One year after insurgency, Senator Markey says Congress must pass voting rights bill


Senator Ed Markey said Democrats are determined to pass federal voting rights legislation – despite unanimous opposition from Republicans in the Senate.

The Massachusetts Democrat said the bill was especially needed now, as Republican-led legislatures in several states passed laws to make it harder to vote – and easier to overturn the results. Republicans in those states are advocating for the changes needed to ensure that only legal votes are counted and the results are accurate.

The changes come a year after a pro-Trump mob stormed the Capitol, trying to prevent Congress from certifying Joe Biden’s election. Some of the rioters said they believed Trump’s false claims that there had been fraud and that he actually won the election – what Democrats call the “big lie.”

“Donald Trump’s big lie has turned into an even bigger threat,” Markey told WBUR. “This is why it is imperative that we pass the John Lewis Voting Rights Act and the Freedom to Vote Act.”

Markey’s comments come on the same day that President Joe Biden and Vice President Kamala Harris made their own push for stricter voter rights legislation.

“We need to pass voting bills that are now before the Senate,” Vice President Harris said Thursday, standing in the National Statuary Hall on the Capitol, where a crowd of Trump supporters went wild. one year ago.

Supporters say the John Lewis Advancement Voting Rights Act will restore and update protections in the landmark 1965 Voting Rights Act, while the Free Voting Act would expand access for voters. voters and restrict partisan gerrymandering. Critics argue that the rules would interfere with states’ rights to run their own elections and make it more difficult to deter voter fraud.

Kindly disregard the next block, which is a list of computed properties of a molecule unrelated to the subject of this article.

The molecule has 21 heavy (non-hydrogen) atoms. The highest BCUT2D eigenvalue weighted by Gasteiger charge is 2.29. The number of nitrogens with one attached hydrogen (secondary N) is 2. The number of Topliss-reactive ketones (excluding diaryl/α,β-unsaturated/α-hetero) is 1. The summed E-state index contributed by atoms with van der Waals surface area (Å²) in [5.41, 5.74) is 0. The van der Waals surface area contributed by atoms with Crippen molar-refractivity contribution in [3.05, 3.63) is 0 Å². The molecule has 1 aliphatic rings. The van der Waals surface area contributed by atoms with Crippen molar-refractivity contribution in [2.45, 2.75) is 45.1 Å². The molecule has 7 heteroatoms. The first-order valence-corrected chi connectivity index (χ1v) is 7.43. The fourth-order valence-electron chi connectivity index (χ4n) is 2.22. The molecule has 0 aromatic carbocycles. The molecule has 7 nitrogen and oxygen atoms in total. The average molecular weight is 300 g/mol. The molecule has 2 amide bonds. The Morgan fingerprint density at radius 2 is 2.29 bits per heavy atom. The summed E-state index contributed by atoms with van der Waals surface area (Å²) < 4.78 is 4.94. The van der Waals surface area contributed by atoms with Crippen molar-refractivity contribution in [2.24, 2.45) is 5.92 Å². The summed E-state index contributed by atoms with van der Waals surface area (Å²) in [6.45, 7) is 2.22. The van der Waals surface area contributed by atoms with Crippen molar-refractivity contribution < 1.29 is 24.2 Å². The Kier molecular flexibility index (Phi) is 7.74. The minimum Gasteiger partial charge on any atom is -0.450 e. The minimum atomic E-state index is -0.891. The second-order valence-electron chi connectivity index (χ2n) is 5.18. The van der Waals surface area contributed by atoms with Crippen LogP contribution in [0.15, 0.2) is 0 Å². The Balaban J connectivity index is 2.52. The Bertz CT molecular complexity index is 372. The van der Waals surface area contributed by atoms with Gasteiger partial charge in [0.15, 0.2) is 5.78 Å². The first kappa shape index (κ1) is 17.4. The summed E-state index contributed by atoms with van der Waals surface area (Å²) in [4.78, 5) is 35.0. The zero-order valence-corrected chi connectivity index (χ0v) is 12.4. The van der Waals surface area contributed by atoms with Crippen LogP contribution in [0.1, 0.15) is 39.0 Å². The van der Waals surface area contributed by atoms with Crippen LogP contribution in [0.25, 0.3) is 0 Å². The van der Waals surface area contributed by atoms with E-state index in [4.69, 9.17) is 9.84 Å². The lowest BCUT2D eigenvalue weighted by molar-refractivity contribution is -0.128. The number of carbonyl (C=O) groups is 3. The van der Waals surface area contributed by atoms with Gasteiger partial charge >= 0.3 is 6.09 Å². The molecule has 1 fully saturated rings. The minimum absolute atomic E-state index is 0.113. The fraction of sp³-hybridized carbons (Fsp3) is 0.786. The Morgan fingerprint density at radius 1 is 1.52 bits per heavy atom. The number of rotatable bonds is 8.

Both bills face a tough road in the Senate, where Democrats have only the weakest majorities and most laws need 60 votes to avoid obstruction.

Last October, the voting rights bill failed to reach the 60-vote threshold needed to move forward. Now, some Senate Democrats want to renew the push for voting rights legislation by January 17 and to end filibustering, if necessary.

“Otherwise, Trumpsters across the country will have succeeded in changing the laws of our country to make it harder to ensure democracy works for everyone,” Markey said.

But Republicans pledged to fight any effort to reform or eliminate filibuster.

“No party that destroys the legislative traditions of the Senate can be trusted to take control of election laws across America,” Senate Minority Leader Mitch McConnell said in the Senate on Wednesday. – the base of a party may be authorized to do so. “

Democrats would need all 50 members of their caucus – including two independents and several moderate members – plus a decisive vice president vote to abolish or change filibuster. Both ways. Joe Manchin of West Virginia and Kirsten Sinema of Arizona have resisted the idea so far, but Markey is hoping they might change their minds if Republicans continue to block voting bills.

“Joe Manchin and Kyrsten Sinema are both saying they want to pass voting rights legislation,” Markey said.

Yet both senators were prepared to overthrow their party.

Manchin joined Republicans in derailing President Biden’s Build Back Better bill, which includes a wide range of progressive initiatives, calling it too expensive. Still, Manchin suggested on Tuesday that it would be possible to agree on separate legislation to tackle climate change, even though coal is a key industry for his state. The Build Back Better bill originally included tax credits for clean energy, along with incentives for clean vehicles and an initiative to reduce greenhouse gases from the oil industry and gas.

“Senator Manchin gave me hope that we will be able to get the climate part of the Build Back Better bill passed, and soon,” said Markey.


About Michael S. Montanez

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